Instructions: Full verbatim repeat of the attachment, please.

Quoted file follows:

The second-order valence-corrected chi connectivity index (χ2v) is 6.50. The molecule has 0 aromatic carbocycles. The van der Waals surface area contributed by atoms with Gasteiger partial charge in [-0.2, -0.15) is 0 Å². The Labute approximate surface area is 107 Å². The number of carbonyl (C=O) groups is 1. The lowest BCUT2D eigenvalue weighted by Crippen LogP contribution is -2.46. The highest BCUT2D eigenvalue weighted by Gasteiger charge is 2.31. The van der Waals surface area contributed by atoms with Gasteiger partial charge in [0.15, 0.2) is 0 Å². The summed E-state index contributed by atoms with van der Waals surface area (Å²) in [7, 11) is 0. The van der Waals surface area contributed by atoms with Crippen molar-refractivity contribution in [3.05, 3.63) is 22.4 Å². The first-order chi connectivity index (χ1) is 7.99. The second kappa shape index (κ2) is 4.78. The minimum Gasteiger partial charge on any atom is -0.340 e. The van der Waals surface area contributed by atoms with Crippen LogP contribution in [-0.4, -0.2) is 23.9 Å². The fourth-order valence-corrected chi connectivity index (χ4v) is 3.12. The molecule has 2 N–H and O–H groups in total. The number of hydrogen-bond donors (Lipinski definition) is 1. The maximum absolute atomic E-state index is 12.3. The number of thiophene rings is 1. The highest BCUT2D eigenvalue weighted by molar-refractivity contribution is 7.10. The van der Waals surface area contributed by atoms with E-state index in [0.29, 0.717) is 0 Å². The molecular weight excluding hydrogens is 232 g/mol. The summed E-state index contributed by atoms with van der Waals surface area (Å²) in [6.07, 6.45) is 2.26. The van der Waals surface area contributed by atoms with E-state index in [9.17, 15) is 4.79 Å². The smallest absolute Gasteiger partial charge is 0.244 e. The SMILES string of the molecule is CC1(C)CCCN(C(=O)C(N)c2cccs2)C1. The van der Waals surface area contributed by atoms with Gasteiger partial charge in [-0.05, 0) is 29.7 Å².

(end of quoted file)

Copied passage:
The second-order valence-corrected chi connectivity index (χ2v) is 6.50. The molecule has 0 aromatic carbocycles. The van der Waals surface area contributed by atoms with Gasteiger partial charge in [-0.2, -0.15) is 0 Å². The Labute approximate surface area is 107 Å². The number of carbonyl (C=O) groups is 1. The lowest BCUT2D eigenvalue weighted by Crippen LogP contribution is -2.46. The highest BCUT2D eigenvalue weighted by Gasteiger charge is 2.31. The van der Waals surface area contributed by atoms with Gasteiger partial charge in [0.15, 0.2) is 0 Å². The summed E-state index contributed by atoms with van der Waals surface area (Å²) in [7, 11) is 0. The van der Waals surface area contributed by atoms with Crippen molar-refractivity contribution in [3.05, 3.63) is 22.4 Å². The first-order chi connectivity index (χ1) is 7.99. The second kappa shape index (κ2) is 4.78. The minimum Gasteiger partial charge on any atom is -0.340 e. The van der Waals surface area contributed by atoms with Crippen LogP contribution in [-0.4, -0.2) is 23.9 Å². The fourth-order valence-corrected chi connectivity index (χ4v) is 3.12. The molecule has 2 N–H and O–H groups in total. The number of hydrogen-bond donors (Lipinski definition) is 1. The maximum absolute atomic E-state index is 12.3. The number of thiophene rings is 1. The highest BCUT2D eigenvalue weighted by molar-refractivity contribution is 7.10. The van der Waals surface area contributed by atoms with E-state index in [0.29, 0.717) is 0 Å². The molecular weight excluding hydrogens is 232 g/mol. The summed E-state index contributed by atoms with van der Waals surface area (Å²) in [6.07, 6.45) is 2.26. The van der Waals surface area contributed by atoms with E-state index in [9.17, 15) is 4.79 Å². The smallest absolute Gasteiger partial charge is 0.244 e. The SMILES string of the molecule is CC1(C)CCCN(C(=O)C(N)c2cccs2)C1. The van der Waals surface area contributed by atoms with Gasteiger partial charge in [-0.05, 0) is 29.7 Å².